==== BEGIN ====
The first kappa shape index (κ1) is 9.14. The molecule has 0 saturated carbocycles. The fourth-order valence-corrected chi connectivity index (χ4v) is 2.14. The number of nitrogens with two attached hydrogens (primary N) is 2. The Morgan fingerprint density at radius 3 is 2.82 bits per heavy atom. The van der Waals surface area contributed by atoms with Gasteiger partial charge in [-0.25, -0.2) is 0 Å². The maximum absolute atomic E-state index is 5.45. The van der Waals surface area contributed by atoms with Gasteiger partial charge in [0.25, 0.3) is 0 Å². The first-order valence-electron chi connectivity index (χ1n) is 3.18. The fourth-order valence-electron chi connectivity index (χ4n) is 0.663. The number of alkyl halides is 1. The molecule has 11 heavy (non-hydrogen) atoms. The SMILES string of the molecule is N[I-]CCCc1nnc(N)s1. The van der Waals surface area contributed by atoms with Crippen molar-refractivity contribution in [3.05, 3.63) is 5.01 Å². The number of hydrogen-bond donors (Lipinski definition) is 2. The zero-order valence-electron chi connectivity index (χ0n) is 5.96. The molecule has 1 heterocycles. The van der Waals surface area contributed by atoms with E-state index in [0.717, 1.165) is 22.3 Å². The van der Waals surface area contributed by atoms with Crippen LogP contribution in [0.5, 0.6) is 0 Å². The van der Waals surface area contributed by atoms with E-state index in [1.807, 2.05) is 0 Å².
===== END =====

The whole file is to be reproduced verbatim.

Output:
The first kappa shape index (κ1) is 9.14. The molecule has 0 saturated carbocycles. The fourth-order valence-corrected chi connectivity index (χ4v) is 2.14. The number of nitrogens with two attached hydrogens (primary N) is 2. The Morgan fingerprint density at radius 3 is 2.82 bits per heavy atom. The van der Waals surface area contributed by atoms with Gasteiger partial charge in [-0.25, -0.2) is 0 Å². The maximum absolute atomic E-state index is 5.45. The van der Waals surface area contributed by atoms with Gasteiger partial charge in [0.25, 0.3) is 0 Å². The first-order valence-electron chi connectivity index (χ1n) is 3.18. The fourth-order valence-electron chi connectivity index (χ4n) is 0.663. The number of alkyl halides is 1. The molecule has 11 heavy (non-hydrogen) atoms. The SMILES string of the molecule is N[I-]CCCc1nnc(N)s1. The van der Waals surface area contributed by atoms with Crippen molar-refractivity contribution in [3.05, 3.63) is 5.01 Å². The number of hydrogen-bond donors (Lipinski definition) is 2. The zero-order valence-electron chi connectivity index (χ0n) is 5.96. The molecule has 1 heterocycles. The van der Waals surface area contributed by atoms with E-state index in [0.717, 1.165) is 22.3 Å². The van der Waals surface area contributed by atoms with Crippen LogP contribution in [0.5, 0.6) is 0 Å². The van der Waals surface area contributed by atoms with E-state index in [1.807, 2.05) is 0 Å².